Tipton Pork Festival ParadeI was standing with my family, talking and waiting for the parade to start.  It was that time of year again.  The Pork Festival had come to town and today was the big day.  On Saturday, there is a big parade and everyone who wants to see it lines up along the parade route for a view of the action.  My family had decided to set up under a tree and so I was hanging out in between the tree and the road.  You can see from this picture that I was basically riding the yellow line.  I was going to head back to the house either at the start of the parade or before in order to be at the house in case guests arrived early for my son’s first birthday party, but as I was standing there, the guy to my left said:

Hey buddy, are you just going to stand there? I don’t mean to be rude, but I won’t be able to see the parade from here if you’re standing there.

I replied, “No, I’ll be leaving before then.”  It was rude, but I didn’t really mind.  It made me think, “Erich, are you just going to stand there or are you going to do something about the situations you find yourself in right now?”

I’m a big fan of the ability to change your outcomes based first on changing how you feel and think on the inside.  However, in practice this is not always easy to do, nor sometimes does it seem to be effective.  The Law of Attraction would tell you that the reason things don’t always seem to improve is because I say they don’t. This may or may not be true, but the result is the same.  I am going through the motions: I am limiting negative thoughts, I don’t listen to the news, I only read or listen to positive and/or educational material, I focus on what I want, not what I don’t want, and I take action.  I have been sleeping less and working more.  I am focused on Internet Marketing as my primary business model. And the results are starting to show.  I now have blogs that make money daily, but there are still those which are not.  The Law of Focus says that whatever you focus on, expands.  That is why T. Harv Eker says not to complain, but to act instead.  Acting is what I am doing, I just wish it was happening faster.

So what are you going to do about it?

Successful people never quit.  They are experienced at overcoming obstacles because they view themselves as bigger than any obstacle.  I will double-down and refocus my efforts, to ensure success.   And…my parents just showed up.  Let the party (and the rest of my life) begin!

Driving by the Future – Without Ever Knowing It

I’m in Kokomo, IN this week, at a branch just off of US 31. I drove by this branch on the way to Niles, MI back in 1999 on the way to Michiana Christian Service Camp. The camp cook often visited a past family member at the graveyard just down the street from my home at the time in Franklin, IN. The son of the camp director left at the end of the summer to attend Milligan College in Tennessee. The next year, I’d leave Kentucky Christian College for Milligan College with my friend, Ben. By then, the camp director’s son had left.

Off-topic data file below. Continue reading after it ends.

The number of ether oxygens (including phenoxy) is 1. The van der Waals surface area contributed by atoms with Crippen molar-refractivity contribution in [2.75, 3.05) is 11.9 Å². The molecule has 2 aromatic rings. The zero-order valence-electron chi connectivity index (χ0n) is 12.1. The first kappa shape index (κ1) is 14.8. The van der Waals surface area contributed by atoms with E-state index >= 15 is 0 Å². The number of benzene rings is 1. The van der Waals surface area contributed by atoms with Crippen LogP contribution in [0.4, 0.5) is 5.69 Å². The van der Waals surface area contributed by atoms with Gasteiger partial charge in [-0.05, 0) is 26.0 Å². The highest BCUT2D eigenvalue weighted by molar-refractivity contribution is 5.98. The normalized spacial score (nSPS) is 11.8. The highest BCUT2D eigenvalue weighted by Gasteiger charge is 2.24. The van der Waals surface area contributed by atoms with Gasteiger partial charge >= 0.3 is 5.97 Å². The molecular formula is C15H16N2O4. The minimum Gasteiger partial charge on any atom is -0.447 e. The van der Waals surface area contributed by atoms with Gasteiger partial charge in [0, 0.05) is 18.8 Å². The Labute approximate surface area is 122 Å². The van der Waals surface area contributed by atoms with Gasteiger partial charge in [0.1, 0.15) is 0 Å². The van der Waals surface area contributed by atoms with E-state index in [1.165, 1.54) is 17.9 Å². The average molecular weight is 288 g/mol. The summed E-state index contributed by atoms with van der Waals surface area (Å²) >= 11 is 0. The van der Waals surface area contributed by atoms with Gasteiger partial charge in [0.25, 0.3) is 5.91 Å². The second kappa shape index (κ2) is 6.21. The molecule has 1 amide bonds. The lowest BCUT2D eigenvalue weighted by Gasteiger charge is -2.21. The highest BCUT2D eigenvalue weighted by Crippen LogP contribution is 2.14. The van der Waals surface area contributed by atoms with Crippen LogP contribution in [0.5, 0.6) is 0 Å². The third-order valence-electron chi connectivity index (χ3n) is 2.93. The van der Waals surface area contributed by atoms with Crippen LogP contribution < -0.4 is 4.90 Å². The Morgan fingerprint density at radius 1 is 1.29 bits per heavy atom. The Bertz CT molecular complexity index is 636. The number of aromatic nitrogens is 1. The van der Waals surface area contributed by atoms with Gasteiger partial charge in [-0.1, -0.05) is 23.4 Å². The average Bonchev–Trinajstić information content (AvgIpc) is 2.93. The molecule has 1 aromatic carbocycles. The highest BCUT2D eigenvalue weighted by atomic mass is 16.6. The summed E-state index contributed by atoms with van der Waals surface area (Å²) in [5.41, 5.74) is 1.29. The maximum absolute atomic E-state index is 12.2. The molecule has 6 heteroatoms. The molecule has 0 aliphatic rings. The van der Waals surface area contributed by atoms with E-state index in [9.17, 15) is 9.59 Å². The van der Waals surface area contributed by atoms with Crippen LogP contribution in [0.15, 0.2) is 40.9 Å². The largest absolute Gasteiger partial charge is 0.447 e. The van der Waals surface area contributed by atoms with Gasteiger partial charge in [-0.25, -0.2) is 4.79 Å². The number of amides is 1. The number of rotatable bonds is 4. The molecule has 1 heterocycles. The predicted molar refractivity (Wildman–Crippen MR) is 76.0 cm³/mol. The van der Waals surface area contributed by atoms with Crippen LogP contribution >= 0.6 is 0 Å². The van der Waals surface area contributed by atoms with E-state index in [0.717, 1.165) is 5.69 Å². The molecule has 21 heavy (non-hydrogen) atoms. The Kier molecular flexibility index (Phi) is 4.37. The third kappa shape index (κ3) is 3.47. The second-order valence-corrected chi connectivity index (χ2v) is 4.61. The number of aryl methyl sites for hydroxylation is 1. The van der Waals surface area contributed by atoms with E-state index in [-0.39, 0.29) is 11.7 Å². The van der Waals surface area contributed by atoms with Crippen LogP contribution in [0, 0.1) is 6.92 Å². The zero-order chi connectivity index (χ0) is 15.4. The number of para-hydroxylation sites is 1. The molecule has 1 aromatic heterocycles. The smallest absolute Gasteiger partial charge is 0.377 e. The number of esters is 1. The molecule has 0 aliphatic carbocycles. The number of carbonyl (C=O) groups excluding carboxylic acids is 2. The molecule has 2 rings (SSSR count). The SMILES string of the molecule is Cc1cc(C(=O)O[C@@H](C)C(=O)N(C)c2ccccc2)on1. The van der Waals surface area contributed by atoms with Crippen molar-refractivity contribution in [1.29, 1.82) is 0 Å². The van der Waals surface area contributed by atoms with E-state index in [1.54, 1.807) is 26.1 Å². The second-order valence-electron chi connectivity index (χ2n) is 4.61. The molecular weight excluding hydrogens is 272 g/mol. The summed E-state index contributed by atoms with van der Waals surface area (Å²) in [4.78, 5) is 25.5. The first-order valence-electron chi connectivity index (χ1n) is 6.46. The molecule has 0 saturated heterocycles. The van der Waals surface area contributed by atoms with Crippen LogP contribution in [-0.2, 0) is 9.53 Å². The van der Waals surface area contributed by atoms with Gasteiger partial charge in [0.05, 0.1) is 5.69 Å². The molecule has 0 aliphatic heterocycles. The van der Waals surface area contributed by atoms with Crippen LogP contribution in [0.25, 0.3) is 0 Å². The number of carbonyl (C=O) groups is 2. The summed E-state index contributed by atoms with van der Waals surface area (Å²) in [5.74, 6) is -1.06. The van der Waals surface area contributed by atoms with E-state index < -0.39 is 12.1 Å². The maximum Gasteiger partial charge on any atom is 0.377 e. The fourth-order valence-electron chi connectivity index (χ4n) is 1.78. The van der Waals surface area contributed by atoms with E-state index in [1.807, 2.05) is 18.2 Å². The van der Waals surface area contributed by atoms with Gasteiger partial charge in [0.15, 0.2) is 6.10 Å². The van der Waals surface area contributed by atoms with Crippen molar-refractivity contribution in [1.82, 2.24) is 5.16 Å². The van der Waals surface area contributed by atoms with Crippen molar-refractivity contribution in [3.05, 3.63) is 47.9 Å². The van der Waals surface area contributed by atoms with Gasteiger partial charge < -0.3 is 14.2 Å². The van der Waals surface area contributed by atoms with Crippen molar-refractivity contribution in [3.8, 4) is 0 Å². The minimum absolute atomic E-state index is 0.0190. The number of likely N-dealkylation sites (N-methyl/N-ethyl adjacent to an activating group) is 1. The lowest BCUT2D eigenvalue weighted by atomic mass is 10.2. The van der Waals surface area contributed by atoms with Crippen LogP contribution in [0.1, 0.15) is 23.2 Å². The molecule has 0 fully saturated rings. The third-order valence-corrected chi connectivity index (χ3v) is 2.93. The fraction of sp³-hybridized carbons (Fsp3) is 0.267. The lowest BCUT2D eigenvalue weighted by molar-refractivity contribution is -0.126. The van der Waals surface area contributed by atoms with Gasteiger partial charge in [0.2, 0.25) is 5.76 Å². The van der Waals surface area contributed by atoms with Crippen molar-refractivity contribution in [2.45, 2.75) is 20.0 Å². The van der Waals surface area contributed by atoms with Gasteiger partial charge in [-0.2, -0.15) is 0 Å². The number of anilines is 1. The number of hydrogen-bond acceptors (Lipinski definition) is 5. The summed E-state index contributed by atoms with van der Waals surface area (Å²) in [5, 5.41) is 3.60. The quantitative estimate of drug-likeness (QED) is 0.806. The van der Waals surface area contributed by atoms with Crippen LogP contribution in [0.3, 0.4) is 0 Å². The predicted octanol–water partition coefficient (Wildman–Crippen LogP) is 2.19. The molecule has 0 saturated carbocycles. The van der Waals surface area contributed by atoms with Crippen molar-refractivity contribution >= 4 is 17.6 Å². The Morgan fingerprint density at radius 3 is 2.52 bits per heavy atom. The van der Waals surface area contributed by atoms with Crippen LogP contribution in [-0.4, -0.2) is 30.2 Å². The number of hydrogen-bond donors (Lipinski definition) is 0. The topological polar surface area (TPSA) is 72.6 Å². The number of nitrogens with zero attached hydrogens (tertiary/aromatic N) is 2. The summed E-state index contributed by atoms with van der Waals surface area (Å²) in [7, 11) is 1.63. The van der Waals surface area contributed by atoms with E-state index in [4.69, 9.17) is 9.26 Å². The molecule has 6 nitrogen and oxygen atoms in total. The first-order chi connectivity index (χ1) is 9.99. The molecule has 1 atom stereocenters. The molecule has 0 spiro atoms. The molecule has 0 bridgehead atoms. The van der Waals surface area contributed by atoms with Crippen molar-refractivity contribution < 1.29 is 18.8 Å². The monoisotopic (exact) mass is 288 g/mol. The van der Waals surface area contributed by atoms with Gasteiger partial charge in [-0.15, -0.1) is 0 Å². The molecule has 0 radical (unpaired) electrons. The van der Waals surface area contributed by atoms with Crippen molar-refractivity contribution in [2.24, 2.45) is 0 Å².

Michiana Christian Summer Camp

While at Milligan College (read about my time at Milligan College here), I visited friends from Kentucky Christian College now attending Ball State University in Muncie, IN, Jason and Derek. The next semester I moved to Muncie and roomed with Jason and Derek in Jason’s home. I tried applying for a job at First Merchants Bank, but they were closed on Martin Luther King Day. I opened a free checking account at Old National Bank. Two months later Jason got a job there and married Krista. Derek and I had to move out into our own apartment. In June of 2001 I drove through Tipton, IN on my way to meet my brother in Lafayette, IN. He worked for Purdue University. That same month Derek began working for Old National too. The next month, I met my future wife in Tipton and also began working for Old National.

That August I began school at Ball State. By mid-semester, Derek met his future wife, Shannon. In December Jason, Derek, and I were given the choice to be laid off or transferred to Indianapolis. Our plant was closing down in Muncie. Jason left Old National for First Merchants Bank. Derek stayed in Muncie and got laid off. I stayed with Old National and moved to Indianapolis, transferring to IUPUI. There I worked with my roommate from Milligan, Ben. I also met Jake, who left to attend Purdue. I visited Jake a year later in Lafayette. He had just met a girl the night before, who he later married.

Ben left Old National in 2004 after a lawn mower accident cut off part of one of his fingers. Derek later moved to Indianapolis with his wife, Shannon, and began teaching. He works part-time for Old National in the evenings. In June of 2007 I left Old National Bank and in June of 2008 I began working for First Merchants Bank with Jason, which brings me back to why I’m sitting in a branch in Kokomo on the edge of US 31, where I passed 9 years prior, on my way to Michigan.